Image courtesy of Sarah Lebeis, University of North Carolina
A fluorescent micrograph capturing the presence of bacteria (shown in green) on the surface of an emerging Arabidopsis lateral root (plant nuclei shown in blue).
Family trees are full of surprises. That's what makes ancestry projects fun. There's usually a swashbuckler and a settler somewhere, as well as a pirate and a princess and a cowpuncher.
Surprises are found in the roots of life too—the actual roots, those underfoot essentials so easily overlooked. Recently, a team of researchers led by the DOE Office of Science's Joint Genome Institute (JGI) and the University of North Carolina (UNC) Chapel Hill took a hard look at those roots and found them indeed full of surprises.
Specifically, the researchers studied the roots of a common weed, the mouse-ear cress (Arabidopsis thaliana). The cress is a member of the mustard family and is known as the "lab rat" of the plant kingdom since it's so often used in studies.
The JGI researchers and their colleagues took a more detailed look at the roots of some six hundred cresses growing in two distinct types of soil. And in a study that made the cover of Nature (http://www.nature.com/nature/journal/v488/n7409/full/nature11237.html), they found an incredible exchange of nutrients and information; an unexpected microbial marketplace whose inhabitants both provide for their own needs and contribute to the health and growth of the plant.
Roots have two distinct spaces, or niches: The endosphere, the area inside the root, and the rhizosphere, its immediate outside surroundings. Each niche has a variety of inhabitants, which JGI dug into using the power of its deep genome sequencing and microbial analysis techniques.
Image courtesy of William S. Justice @ USDA-NRCS PLANTS Database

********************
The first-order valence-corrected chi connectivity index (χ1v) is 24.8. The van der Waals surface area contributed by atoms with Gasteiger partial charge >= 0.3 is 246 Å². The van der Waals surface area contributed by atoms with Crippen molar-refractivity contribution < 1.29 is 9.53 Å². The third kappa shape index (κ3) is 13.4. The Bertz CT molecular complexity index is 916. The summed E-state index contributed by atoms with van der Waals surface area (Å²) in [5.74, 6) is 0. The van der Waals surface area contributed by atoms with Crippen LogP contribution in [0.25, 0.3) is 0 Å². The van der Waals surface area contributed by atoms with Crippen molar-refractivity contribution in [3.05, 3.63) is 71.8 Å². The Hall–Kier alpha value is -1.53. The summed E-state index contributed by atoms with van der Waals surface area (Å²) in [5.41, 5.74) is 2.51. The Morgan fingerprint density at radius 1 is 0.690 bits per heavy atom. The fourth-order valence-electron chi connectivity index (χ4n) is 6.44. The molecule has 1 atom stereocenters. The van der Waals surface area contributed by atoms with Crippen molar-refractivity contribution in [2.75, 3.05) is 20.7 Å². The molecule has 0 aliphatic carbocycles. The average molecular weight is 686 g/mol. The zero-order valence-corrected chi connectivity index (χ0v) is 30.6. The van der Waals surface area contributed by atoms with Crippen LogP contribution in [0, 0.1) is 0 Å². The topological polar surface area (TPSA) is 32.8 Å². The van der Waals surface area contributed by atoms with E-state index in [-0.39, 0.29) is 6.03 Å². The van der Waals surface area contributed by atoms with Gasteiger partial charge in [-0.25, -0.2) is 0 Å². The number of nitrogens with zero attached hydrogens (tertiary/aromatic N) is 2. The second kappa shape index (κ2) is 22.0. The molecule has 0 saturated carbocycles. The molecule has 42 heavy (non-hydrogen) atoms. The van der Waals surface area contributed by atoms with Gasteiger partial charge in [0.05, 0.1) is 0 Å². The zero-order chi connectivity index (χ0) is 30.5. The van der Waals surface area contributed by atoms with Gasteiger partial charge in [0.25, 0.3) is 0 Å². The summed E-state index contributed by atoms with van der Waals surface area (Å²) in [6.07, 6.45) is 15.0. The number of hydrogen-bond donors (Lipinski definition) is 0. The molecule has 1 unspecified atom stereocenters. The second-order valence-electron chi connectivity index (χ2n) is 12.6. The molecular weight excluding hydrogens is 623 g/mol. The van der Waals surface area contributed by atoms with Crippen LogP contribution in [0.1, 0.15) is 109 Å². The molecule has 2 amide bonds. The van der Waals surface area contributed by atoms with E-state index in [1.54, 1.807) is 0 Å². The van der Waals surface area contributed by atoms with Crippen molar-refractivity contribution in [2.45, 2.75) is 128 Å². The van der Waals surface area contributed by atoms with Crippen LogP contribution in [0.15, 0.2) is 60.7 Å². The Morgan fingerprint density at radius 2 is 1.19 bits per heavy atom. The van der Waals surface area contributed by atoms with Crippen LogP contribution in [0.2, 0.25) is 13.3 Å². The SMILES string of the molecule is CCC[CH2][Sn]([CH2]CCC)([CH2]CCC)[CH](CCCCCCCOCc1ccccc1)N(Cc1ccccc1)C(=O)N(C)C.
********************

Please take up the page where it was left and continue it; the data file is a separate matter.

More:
Arabidopsis thaliana (L.) Heynh., mouseear cress
In taking almost the equivalent of a survey, or census of those root residents, researchers found a wide range of interacting actors. Bad actors like parasites are part of the culture, but so are good bacteria that can supply nutrients, suppress pathogens, improve plant growth and even increase resistance to heat and drought.
For instance, plants depend on microbes known as rhizobium and mycorrhizae, which pull the vital nutrient of nitrogen out of the air and turn it into a form that plants can use. In return, plants supply the microbes with safety and energy. Both benefit, a relationship referred to as symbiosis.
Roots appear to keep some microbes out, while actively encouraging others in. They also seem to send out signals that encourage the growth of specific types of microbes in their immediate surroundings.
If such rich communities can grow in the roots of a simple weed, larger plants and trees may develop root ecosystems of truly staggering complexity and diversity. But beyond the simple fact of wonder lie more practical applications. By developing a better understanding of the microbes that affect the growth of other plants—say crops like corn or wheat—researchers may be able to improve their growth, or provide better care for them in times of drought.
Roots are full of surprises. But thanks to JGI and the Office of Science, some of their secrets are being revealed, an effort of digging which will benefit the entire family tree.
The Department's Office of Science is the single largest supporter of basic research in the physical sciences in the United States and is working to address some of the most pressing challenges of our time. For more information please visit http://science.energy.gov/about/. For more information about the Joint Genome Institute, please go to http://www.jgi.doe.gov/.
Charles Rousseaux is a Senior Writer in the Office of Science.